TUPELO • With the Christmas shopping season nearly a week shorter this year, retailers are gearing up for what should be a competitive month.
But the good news is that many retail CEOs say the U.S. consumer is financially healthy given the economy remains strong and the unemployment rate is near a 50-year low. But keeping up with shoppers’ behavior has been challenging for retailers, whether it’s the years-long shift to shopping online or the more recent desire to rent or buy second-hand clothes and other items. Retailers also face increasing pressure from online leader Amazon, which has been raising the stakes in speedier shipping.
Jack Reed Jr., chairman and president of Reed’s department store in Tupelo, said the six fewer days for shoppers this year means retailers have to be more aggressive and attentive in getting merchandise into shoppers’ hands.
September’s higher temperatures held back sales of fall and winter apparel sales, he said, further compressing what was going to be a shorter holiday shopping season.
“It’s made it that much more important for our sales team and sport people to just be ready for full speed ahead,” Reed said. “With one less weekend in between Thanksgiving and Christmas, we’re triple-crossing our fingers. We’ve had a good year so far, which is encouraging if past is prologue.”
The National Retail Federation forecasts that holiday sales will rise between 3.8% and 4.2% even as the ongoing U.S.-China trade war creates some uncertainty around pricing and supplies. Sales growth at the top of that range would double the disappointing 2.1% growth seen in November and December of 2018, which fell well short of the group’s prediction of 4.3 % and 4.8 %.
The NRF expects online and other non-store sales, which are included in the total, to increase between 11% and 14%, for the holiday 2019 period. The NRF forecast, which considers economic indicators such as consumer credit, disposable personal income and monthly retail sales, excludes sales from autos, gas, and restaurants. Other groups are more optimistic: Deloitte expects holiday retail sales to rise 4.5 % to 5%, and AlixPartners predicts growth of 4.4% to 5.3%.
eMarketer forecasts total US holiday retail sales will climb 3.8% to $1.008 trillion this year. That would mark the first-ever trillion-dollar holiday season.
“Holiday spending growth will be driven by a consumer economy that remains robust, due to low unemployment, rising wages, a strong stock market and healthy consumer confidence,” eMarketer principal analyst Andrew Lipsman said. “At the same time, rising tariffs, trade war tensions, stock market volatility and dampening consumer sentiment all weigh on the season’s growth potential. A shortened calendar between Thanksgiving and Christmas also presents a challenge.”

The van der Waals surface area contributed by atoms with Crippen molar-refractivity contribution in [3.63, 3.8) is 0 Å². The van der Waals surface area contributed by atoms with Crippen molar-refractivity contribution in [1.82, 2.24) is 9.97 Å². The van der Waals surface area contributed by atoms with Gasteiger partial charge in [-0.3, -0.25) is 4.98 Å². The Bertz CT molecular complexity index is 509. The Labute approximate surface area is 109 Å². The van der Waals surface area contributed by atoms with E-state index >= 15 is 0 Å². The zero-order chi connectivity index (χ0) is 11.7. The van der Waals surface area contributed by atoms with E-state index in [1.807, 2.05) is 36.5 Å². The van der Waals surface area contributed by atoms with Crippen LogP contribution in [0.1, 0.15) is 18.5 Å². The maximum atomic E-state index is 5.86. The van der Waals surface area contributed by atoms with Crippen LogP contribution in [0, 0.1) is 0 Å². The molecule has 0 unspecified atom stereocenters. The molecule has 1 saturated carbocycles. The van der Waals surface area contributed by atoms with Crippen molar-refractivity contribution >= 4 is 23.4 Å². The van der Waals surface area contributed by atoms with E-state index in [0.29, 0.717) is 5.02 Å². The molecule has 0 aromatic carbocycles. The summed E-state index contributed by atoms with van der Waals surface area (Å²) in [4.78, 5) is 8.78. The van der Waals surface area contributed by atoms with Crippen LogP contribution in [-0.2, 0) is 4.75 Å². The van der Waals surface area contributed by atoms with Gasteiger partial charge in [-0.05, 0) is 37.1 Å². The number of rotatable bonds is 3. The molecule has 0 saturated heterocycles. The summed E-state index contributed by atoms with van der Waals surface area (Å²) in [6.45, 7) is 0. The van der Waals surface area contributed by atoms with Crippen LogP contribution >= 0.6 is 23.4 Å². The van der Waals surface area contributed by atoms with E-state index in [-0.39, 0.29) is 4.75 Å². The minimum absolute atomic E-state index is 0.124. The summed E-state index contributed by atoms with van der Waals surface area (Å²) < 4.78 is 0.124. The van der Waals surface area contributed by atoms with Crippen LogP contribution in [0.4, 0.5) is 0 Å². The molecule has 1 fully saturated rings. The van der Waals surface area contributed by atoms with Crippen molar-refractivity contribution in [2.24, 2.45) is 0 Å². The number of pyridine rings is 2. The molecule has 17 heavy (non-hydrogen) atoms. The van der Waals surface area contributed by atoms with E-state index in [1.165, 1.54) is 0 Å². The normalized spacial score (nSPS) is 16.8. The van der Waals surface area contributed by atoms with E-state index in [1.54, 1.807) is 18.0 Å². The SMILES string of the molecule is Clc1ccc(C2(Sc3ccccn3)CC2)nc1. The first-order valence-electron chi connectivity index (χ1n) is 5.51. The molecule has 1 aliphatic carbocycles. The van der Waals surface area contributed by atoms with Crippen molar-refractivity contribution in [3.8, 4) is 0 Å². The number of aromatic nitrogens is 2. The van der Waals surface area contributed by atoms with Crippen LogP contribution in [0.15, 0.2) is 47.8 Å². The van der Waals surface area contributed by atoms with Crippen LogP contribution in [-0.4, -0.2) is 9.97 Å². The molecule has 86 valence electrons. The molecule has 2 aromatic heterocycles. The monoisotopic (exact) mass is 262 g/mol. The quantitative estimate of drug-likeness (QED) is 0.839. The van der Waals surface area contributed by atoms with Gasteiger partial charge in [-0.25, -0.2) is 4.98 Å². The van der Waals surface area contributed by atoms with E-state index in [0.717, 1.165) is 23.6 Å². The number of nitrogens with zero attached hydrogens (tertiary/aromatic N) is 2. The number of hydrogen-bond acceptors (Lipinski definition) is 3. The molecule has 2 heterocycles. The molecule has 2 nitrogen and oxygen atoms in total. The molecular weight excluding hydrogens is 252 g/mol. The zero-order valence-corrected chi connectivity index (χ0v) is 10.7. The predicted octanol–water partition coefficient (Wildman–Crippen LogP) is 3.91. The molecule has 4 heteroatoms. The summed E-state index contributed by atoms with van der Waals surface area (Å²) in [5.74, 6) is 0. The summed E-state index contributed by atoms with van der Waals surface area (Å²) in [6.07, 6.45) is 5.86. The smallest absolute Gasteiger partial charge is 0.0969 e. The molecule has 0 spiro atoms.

Brick-and-mortar remains dominant, as Reed alluded to. In-store sales for the 2019 holiday season will increase by 2.5% to $872.25 billion. Brick-and-mortar still represents the majority (86.6%) of holiday sales, but its share has steadily declined.
The NRF projects e-commerce sales to rise more than three times as fast as the total industry’s. The group forecasts U.S. online and other nonstore sales to increase between 11% and 14% annually, totaling $162.6 billion to $166.9 billion.
This year’s Christmas shopping season is the shortest since 2013 and six days shorter than last year. Walmart and others are trying to get into the minds of shoppers sooner, with earlier deals and advertising. This season is also different because more retailers like Walmart and Amazon are offering next-day delivery, raising the pressure for them to satisfy shoppers without any glitches. Amazon has said that more than 10 million items now qualify for next-day delivery for its Prime members, who pay $119 a year.
“People talk so much about Amazon, and you see the FedEx trucks and UPS trucks and now double-18-wheeler trucks instead of single ones,” Reed said with a laugh. “But still 80 percent of all Christmas retailing will be done in real brick-and-mortar stores. So we just have to make sure that we’re earning the business of the people people who enjoy shopping in real brick-and-mortar stores and like handling the merchandise to look at it and getting it gift-wrapped for free.”
Heading into the official start of the holiday season, big discounters like Target and Walmart and others that have consistently won over shoppers with their low prices and expedited shipping should be among the clear winners. Off-price discounters like T.J. Maxx, which have fared well by offering customers a treasure hunt experience should also do well. Meanwhile, it’s a mixed bag regarding department stores. Macy’s is touting its interactive experience called Story in 36 stores, while Kohl’s is offering a slew of exclusive partnerships like the Elizabeth and James brand founded by Mary-Kate and Ashley Olsen.
Jeff Syder, general manager of The Mall at Barnes Crossing, said the compressed Christmas selling season isn’t a problem.
Having been with the mall since its opening in 1990, Snyder said, “For us, the shorter seasons are traditionally the stronger seasons. I think it’s because they start thinking about it and realize they don’t have the long stretch to shop. It’s always a priority to shop this time of year, of course, but when they see they have fewer days to get it done, they come out to shop .... and it seems like since last October, we’ve seen that surge of shopping.”
Marla Summers said she’ll order some gifts via Amazon, but will be out Thursday and Black Friday looking for in-store deals.
“My girlfriends and I will be out waiting in the cold or rain or whatever it is because there’s nothing like that rush,” she said. “The boys can watch their football, but us girls will be having our own quality time at the stores.”
The Associated Press contributed to this report.